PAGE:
Ephesians 4:11-12 was an important passage in my early Christian development. By the time I was out of high school, I knew I was on the road to being a pastor, and I saw Ephesians as a kind of short job description.
“And he gave some, apostles; and some, prophets; and some, evangelists; and some, pastors and teachers; for the perfecting of the saints, for the work of the ministry, for the edifying of the body of Christ.”
As I read it at the time, I had three responsibilities. First, I was to perfect the saints. I had heard teaching on the word “perfect” and thought it meant “bring to completeness or wholeness.”
Second, I was to do the work of the ministry. I assumed that meant the things that pastors do with their time, such as preaching, preparing sermons, counseling people, visiting the sick and performing weddings and funerals.
Third, I was to edify the body of Christ, which I understood to be a general term for building them up. I wasn’t positive what that looked like, but I suspected it meant being encouraging and uplifting whenever anyone needed it.
I later found that little I encountered as a pastor fit very well into my original concept. I also realized I had not even come close to understanding Ephesians 4:11-12. First of all, the purpose of pastors (and apostles, prophets, evangelists and teachers) was only one thing: the perfecting of the saints. As they were perfected, the saints would carry on the work of the ministry, which involved every part of the life of a church. They would share the gospel, pray for each other, encourage one another, support, exhort and heal one another. As they did these things, the body of Christ would be built up by their efforts.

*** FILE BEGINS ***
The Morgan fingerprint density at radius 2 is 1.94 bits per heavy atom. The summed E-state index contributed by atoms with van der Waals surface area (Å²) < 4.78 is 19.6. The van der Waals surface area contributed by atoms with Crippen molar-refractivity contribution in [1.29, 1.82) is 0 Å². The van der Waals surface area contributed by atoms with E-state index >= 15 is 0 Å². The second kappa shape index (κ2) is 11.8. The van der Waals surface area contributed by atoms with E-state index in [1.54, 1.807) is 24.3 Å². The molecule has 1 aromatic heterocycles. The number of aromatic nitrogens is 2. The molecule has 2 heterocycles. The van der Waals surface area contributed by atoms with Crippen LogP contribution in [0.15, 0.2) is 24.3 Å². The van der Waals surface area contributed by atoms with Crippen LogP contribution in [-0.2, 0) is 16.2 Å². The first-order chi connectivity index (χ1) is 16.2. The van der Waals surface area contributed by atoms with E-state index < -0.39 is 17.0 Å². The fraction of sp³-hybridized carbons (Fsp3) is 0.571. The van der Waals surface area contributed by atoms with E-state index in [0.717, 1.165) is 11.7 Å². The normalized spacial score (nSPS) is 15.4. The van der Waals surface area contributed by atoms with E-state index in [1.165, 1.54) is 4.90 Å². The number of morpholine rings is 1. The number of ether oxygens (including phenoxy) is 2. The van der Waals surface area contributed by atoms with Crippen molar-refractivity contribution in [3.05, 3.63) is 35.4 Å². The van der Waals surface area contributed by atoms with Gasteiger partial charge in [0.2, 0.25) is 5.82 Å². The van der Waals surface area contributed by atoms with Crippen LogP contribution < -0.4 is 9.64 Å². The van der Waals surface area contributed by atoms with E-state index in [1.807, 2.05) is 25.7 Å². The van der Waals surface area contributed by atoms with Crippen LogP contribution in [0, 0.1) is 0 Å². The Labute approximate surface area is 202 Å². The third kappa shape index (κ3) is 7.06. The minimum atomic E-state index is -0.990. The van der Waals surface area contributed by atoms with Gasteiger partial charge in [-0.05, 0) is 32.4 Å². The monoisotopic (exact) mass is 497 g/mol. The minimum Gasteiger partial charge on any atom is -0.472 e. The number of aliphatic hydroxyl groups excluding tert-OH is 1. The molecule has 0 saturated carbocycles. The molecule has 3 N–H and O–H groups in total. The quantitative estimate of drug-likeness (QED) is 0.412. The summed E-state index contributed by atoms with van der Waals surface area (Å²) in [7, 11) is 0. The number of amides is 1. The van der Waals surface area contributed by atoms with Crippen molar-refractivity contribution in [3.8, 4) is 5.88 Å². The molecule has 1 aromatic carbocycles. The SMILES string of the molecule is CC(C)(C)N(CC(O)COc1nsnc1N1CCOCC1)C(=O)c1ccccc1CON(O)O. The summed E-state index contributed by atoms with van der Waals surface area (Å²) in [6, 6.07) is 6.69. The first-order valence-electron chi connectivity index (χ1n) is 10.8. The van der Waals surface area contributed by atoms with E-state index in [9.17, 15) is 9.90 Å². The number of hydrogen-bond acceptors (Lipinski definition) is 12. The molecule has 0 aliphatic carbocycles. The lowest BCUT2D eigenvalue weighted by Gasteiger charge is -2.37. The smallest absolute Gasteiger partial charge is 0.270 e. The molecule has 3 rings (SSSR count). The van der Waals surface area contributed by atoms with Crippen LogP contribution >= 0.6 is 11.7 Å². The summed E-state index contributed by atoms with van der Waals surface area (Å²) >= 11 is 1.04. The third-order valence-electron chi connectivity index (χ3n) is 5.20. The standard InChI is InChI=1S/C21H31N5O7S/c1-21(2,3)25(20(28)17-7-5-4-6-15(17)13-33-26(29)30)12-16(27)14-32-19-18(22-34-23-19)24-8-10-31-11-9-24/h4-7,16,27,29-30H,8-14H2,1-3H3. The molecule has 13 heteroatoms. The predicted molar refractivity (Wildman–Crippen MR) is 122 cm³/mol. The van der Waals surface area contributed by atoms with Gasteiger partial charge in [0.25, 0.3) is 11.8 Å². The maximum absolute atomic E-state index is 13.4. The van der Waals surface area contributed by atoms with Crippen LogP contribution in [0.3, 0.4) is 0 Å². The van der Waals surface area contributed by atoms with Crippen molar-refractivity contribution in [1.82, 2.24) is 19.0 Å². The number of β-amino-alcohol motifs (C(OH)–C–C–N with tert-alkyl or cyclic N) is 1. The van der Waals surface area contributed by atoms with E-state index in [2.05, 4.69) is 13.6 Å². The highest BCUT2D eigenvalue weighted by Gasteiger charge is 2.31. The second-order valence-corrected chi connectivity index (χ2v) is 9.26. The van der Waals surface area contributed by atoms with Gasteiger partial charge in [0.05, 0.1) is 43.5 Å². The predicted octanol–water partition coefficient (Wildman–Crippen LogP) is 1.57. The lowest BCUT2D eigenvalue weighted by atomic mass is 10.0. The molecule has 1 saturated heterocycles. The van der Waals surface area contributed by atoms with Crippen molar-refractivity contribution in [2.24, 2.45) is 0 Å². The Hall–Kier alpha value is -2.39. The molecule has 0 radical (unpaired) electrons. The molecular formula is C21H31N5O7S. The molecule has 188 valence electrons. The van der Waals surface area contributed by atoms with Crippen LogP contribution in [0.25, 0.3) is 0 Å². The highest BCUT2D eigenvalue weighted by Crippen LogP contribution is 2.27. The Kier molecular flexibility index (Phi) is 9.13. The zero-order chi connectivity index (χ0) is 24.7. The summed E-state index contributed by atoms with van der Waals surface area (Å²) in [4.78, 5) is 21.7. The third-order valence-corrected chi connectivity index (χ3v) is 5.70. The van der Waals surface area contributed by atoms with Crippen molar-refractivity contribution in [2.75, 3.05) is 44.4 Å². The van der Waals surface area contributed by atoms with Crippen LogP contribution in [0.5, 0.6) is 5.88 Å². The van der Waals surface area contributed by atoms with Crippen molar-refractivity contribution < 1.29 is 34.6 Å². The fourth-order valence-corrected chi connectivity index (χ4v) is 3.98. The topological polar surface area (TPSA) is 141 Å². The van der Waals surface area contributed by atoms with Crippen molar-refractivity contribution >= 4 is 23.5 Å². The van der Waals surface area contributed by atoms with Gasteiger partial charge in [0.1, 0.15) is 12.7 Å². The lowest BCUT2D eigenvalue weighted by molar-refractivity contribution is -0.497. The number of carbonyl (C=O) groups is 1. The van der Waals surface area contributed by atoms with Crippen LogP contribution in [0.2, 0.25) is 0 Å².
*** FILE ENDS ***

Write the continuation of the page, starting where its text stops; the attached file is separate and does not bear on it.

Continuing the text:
The only thing, then, that I had to do was focus on perfecting the saints. (Except, of course, for the fact that I was supposed to be one of the saints, so I was expected to do the same work of the ministry that they did.) The word translated “perfecting” was not the same word that is used for “perfect” in other places, however.
The word here is katartismos, from the verb form katartizo. Used in a variety of ways in classical Greek, the word generally has two basic meanings. First, it means to adjust or to put in order, to restore. The second means to equip or prepare.
As an example of how the word is used in writings other than the Bible, katartizo is generally a medical term. It describes setting a fractured or dislocated bone. It refers in such cases to joining two broken pieces together. Paul used the word in this sense in 1 Corinthians 1:10, when he urged believers to be perfectly united.
In Luke 6:40, katartizo means to be equipped. In non-biblical writings, the word is used to describe a ship being fitted out for a voyage and of an army being fully equipped.
With these meanings in mind, it became easier to understand what I am supposed to do as a pastor. My task is to put things in order, that is, help people find their strengths and their purpose so that they fit together in an orderly way to accomplish the work of the ministry. Equipping them means to empower and instruct them in whatever is necessary to accomplish their calling in life.
And along the way, I occasionally get to preach and do a random wedding.